Toby Cole had something to say.
In early April 1970, you had to push tension out of your way when you walked across the drill field at Virginia Polytechnic Institute in Blacksburg, Virginia.
Tucked between the Allegheny and Blue Ridge Mountains, Blacksburg was slow to experience the unrest of the 1960s. In October 1965, when David Miller burned his draft card in New York City, there was barely a ripple in Blacksburg.
But in that first year of a new decade the full force of student angst was bearing down on this small college town.
And Toby Cole had something to say.
Cole didn’t make a sign. He didn’t bark from a megaphone or burn anything. He didn’t mistake bravado for bravery. Toby spoke with needle and thread.
He sewed the American flag on the seat of his pants.
That Cole had the audacity to sew an American flag on the ass side of his blue jeans and walk across campus rubbed some edges raw.
I was a sophomore then, and one of the few members of the dwindling VPI Corps of Cadets. Until 1964 the Corps was mandatory for most students. But now on a campus of over 12,000, there were fewer than 500 of us who wore a uniform, woke up to reveille, and marched in formation to dinner every night. As news of Cole’s flag wearing reached the Upper Quad, cadets were incredulous. We had taken an oath to uphold the constitution and now a grub (our slang for non-cadet students) was poking a finger in the eye of America.
While cadets groused and fumed, another group on campus went into action. The Block and Bridle Club, an organization of agricultural and farming women and men, took matters into their own hands. To be precise, they took Cole into their hands. They grabbed Cole and held him captive.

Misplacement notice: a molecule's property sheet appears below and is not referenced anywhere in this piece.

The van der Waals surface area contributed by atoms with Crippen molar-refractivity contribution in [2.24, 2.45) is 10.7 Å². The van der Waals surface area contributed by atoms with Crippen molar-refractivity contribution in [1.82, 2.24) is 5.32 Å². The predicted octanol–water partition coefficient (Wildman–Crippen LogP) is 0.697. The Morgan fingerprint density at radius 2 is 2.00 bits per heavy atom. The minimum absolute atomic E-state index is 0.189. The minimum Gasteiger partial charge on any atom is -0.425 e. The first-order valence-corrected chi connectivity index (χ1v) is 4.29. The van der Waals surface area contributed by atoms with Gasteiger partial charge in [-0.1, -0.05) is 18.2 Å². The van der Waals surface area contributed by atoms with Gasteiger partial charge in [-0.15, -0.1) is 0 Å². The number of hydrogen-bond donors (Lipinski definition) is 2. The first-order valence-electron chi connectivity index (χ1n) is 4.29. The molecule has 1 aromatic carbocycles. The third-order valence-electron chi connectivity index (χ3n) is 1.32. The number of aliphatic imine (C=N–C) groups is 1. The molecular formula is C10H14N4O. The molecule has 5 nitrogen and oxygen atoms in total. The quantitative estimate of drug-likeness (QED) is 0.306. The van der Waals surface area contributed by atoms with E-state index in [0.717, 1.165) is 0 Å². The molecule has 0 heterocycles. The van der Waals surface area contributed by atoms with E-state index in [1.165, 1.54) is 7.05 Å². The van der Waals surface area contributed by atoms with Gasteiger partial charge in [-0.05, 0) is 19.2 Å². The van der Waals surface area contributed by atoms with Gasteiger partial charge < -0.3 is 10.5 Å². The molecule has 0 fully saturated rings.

As word of Cole’s capture spread, swarms of grubs marched and chanted, Free Toby Cole, Free Toby Cole, Free Toby Cole.
Cooler heads prevailed when the Blacksburg police encouraged the Block and Bridle students to release Cole. It was a short-lived citizen’s arrest. The message was clear. Don’t mess with the flag.
Bosses at the college were quick to reprimand Cole. That only sparked more unrest. Even though the Block and Bridle Club captured Cole, student ire was aimed at the Corps. To protestors the Corps’s presence on campus was a visible arm of a repressive government. On April 14 a flyer circulated calling for protests against the Corps. The flyer said, People, the Corps must go!
The next day students faced off with cadets on the drill field. The university quickly issued an injunction to stop further drill field protests, but whoever expected impassioned students to follow campus-issued injunctions was living a different reality.
The Toby Cole incident and the disruption over the next few days were a whisper of things to come. On April 29 the United States invaded Cambodia. Protests began to shut down college campuses across the country.
Then, on May 4, four students were killed on the Kent State Campus, shot by members of the Ohio National Guard. Two dead were 20; two were 19. Four Dead in Ohio.
Americans killing Americans on an American campus.
The next week 107 students occupied VPI’s Williams Hall. Tolerance was short-lived. The State Police were called in, the doors of Williams Hall were yanked off their hinges, and 107 students were removed, arrested and suspended.
In 1970 we were pushed to pick a side. Are you with the Americans dying or the Americans killing? That was Nixon’s America.
In 2020 Americans are still killing Americans, this time on American streets. And people are still being pushed to pick sides. Are you with the Americans dying or the Americans killing?
The flag — and our country — can be stretched only so far before it frays and disintegrates.
This is Donald Trump’s America.
Toby Cole was ahead of his time. Cole took needle and thread to the flag and his pants 19 years before the US Supreme Court decided on June 21, 1989, that using the flag - or burning it - to express an opinion of a political nature was protected by the First Amendment.
And who wears the flag today? Take a look. The worm turns. Not for the better.